5. We were planning on heading out to the Kane Street Synagogue on Friday night, but a last-minute email from Jewschooler Kung Fu Jew had us heading out into unfamiliar territory–Crown Heights–for the first ever meeting of Shir Chadash, a new egal minyan

    Thanks for reporting on this, and mazal tov to the new minyan! I’m glad to hear this exists (though I think they should have called it the Crown Heights Egalitarian Minyan, just for the shock value).

    He didn’t know if musical instruments would be allowed.

    Can you think of any regularly meeting minyanim where musical instruments are “allowed” (as opposed to used or not used), i.e. where the leader isn’t using instruments as part of the service but participants are free to bring and play them? I can’t.

    For future reference, my answer to the question, “Do you want to go to the first meeting of a new egal minyan?” is always yes.

    Word. I’m still only at one so far (Kol Zimrah), plus one partnership minyan (Darkhei Noam), and wish I had been to more.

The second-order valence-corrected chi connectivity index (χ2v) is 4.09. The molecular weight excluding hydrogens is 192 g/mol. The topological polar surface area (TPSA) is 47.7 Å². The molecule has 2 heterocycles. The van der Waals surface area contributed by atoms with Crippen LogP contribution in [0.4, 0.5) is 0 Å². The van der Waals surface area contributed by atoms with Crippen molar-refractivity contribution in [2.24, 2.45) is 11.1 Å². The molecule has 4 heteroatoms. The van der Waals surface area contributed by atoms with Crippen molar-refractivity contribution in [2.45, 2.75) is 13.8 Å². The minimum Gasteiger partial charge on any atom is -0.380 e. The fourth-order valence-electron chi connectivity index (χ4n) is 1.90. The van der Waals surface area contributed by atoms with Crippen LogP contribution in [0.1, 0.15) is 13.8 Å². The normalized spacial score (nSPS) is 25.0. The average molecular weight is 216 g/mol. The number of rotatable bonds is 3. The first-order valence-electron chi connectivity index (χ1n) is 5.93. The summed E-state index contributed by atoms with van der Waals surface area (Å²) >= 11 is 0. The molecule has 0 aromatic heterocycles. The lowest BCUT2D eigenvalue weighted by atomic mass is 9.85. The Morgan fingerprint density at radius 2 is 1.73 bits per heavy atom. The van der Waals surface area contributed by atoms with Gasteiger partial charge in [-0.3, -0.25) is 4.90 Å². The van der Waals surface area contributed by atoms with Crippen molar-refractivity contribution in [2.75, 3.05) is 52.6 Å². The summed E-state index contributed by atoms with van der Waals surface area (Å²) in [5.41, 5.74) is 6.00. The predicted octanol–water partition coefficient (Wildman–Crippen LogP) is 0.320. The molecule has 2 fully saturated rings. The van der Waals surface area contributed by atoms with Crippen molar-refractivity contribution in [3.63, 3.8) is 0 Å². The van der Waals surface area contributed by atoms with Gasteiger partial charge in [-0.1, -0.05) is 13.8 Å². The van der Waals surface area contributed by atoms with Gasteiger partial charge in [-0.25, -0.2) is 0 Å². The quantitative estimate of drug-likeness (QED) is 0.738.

The leader starts Psalm 98 to the tune of Psalm 96.

    If I’m not mistaken, I think the Carlebach “Psalm 96″ melody (aka “Ki Va Mo’eid”) was applied to Psalm 98 before it was applied to Psalm 96. So the leader may have been going for old-school, rather than making a mistake.

    The leader is spinning about as we rise for the first time, trying to locate East.

    Because it’s really important to face east for Psalm 29!

    The lack of siddurim with transliteration strikes me as a serious problem that may turn off first-timers and prevent them from becoming regular attendees. This goes to heart of criticism that indie minaynim are unwelcoming, demographically un-diverse and/or are exclusive too-cool-for-you clubs.

    This is a high bar that you’re setting for a minyan that was just started last week by one guy sending out an email and a Facebook invitation. (EVERYONE there was a first-timer!) A week ago this minyan didn’t even exist; would it have been more welcoming if it had remained in non-existence?


    BZ · November 8th, 2010 at 8:43 pm
  6. Desh writes:
    Avi: I wasn’t there and don’t know which siddurim attendees were using, but I know that some editions of Chaveirim Kol Yisraeil (”the purple siddur”) put chatzi kaddish and kaddish yatom on equal footing as options after kabbalat shabbat. And I’d guess they’re not the first.